Johan Swinnen & Devin Briski have written a history of the world through the lens of beer brewing and distribution.
Beeronomics: How Beer Explains the World by Johan Swinnen & Devin Briski, Oxford University Press, 192 pages, Hardcover, November 2017, ISBN 9780198808305
We hail from a city synonymous with beer. Our major league baseball team is not only called the Brewers, the mascot of that team—Bernie Brewer—used to lead fans in cheering from a chalet perched atop a giant wooden keg, and would slide from said chalet into an equally giant mug of beer when a home run was hit. And though Bernie is now more kid-friendly, the crowd still rises to belt out the “Beer Barrel Polka” during the seventh inning stretch of every home game. The name of the field they play in? Miller Park, for the sole remaining giant brewer of the many that made Milwaukee famous.
Brewing beer is a big part of the history here, so when a book came across my desk about “How Beer Explains the World,” I was naturally drawn to it. And, after reading Johan Swinnen and Devin Briski’s Beeronomics, I’ve come to realize the brewing beer is a big part of history everywhere.
Beer has been wrapped up in the story of civilization since it began. Before Charlemagne set rules establishing monasteries as the centers of brewing, many of which remain in production, brewing beer was largely a domestic affair. And being domestic, it was traditionally the domain of women. In fact, the oldest legal document we known of, The Babylonian Code of Hammurabi, contains four laws about beer, which “are all addressed to female pronouns.” (The oldest food law still in effect today is the Reinheitsgebot, or “German Beer Purity Law,” which has been on the books since 1487.) The Sumerian and Egyptian deities associated with brewing and taverns were also female. And, in the Epic of Gilgamesh, widely considered the oldest surviving work of literature, the priestess Shamhat civilizes the beast Enkidu (in part) by plying him with beer. In fact, it is in the lines immediately after he drinks seven jugs of beer that he “rubbed himself with oil, and turned into a human.” The epic poem centers around one of the first cities in human history, Uruk, the cradle of civilization, and marks a transition from a nomadic life and “extractive economy” to an agrarian one. And beer played a big role:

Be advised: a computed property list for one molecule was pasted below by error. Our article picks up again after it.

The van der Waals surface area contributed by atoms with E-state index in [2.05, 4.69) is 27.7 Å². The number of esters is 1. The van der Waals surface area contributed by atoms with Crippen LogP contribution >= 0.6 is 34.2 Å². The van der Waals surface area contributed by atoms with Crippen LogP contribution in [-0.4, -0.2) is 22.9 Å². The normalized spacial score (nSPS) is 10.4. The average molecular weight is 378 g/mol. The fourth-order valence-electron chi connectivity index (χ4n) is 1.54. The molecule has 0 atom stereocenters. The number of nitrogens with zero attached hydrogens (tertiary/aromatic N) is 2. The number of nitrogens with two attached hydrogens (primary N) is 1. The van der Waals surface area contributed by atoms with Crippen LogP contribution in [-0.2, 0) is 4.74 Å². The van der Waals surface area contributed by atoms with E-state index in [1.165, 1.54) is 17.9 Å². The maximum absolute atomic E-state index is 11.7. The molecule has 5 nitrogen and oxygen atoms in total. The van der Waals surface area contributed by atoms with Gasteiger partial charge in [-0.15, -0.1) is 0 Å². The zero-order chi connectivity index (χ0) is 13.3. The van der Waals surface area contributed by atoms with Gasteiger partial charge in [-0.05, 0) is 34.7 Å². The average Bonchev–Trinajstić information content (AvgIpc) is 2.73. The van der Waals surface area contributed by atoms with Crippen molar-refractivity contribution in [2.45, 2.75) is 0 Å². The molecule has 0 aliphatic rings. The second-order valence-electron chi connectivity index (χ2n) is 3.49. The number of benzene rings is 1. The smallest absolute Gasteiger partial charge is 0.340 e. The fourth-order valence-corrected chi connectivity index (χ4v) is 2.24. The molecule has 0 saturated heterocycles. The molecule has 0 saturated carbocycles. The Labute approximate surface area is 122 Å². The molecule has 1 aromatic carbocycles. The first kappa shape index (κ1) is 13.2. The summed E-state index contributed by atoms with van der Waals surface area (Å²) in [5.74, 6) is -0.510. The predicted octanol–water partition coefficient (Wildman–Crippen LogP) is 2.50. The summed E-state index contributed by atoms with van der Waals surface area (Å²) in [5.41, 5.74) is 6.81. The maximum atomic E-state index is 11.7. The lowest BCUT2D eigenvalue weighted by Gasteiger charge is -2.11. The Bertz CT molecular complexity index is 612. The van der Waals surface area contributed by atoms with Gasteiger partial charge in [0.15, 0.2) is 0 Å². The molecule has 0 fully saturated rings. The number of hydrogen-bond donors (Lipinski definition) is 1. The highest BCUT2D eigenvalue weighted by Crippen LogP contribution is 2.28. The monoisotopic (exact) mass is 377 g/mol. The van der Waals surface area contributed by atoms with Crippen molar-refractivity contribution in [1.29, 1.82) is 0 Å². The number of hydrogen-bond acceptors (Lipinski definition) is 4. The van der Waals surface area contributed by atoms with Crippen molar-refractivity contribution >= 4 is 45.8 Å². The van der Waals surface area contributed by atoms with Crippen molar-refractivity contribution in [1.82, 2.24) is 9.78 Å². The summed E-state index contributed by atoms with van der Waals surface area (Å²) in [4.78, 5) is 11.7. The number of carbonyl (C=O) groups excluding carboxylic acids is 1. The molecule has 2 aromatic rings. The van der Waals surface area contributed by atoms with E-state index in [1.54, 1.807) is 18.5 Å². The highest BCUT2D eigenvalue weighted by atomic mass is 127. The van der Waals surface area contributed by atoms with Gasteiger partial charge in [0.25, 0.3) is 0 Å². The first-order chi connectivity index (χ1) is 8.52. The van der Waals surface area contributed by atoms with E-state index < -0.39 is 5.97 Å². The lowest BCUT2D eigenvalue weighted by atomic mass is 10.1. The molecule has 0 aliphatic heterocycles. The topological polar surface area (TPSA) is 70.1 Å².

It’s also here that one of the world’s oldest beer recipes was found, recorded on a clay tablet and dating back to 6000 BC. Beer was more than a commodity—it was currency. Records show that people traded grain and beer for timbers, metals, and precious stones.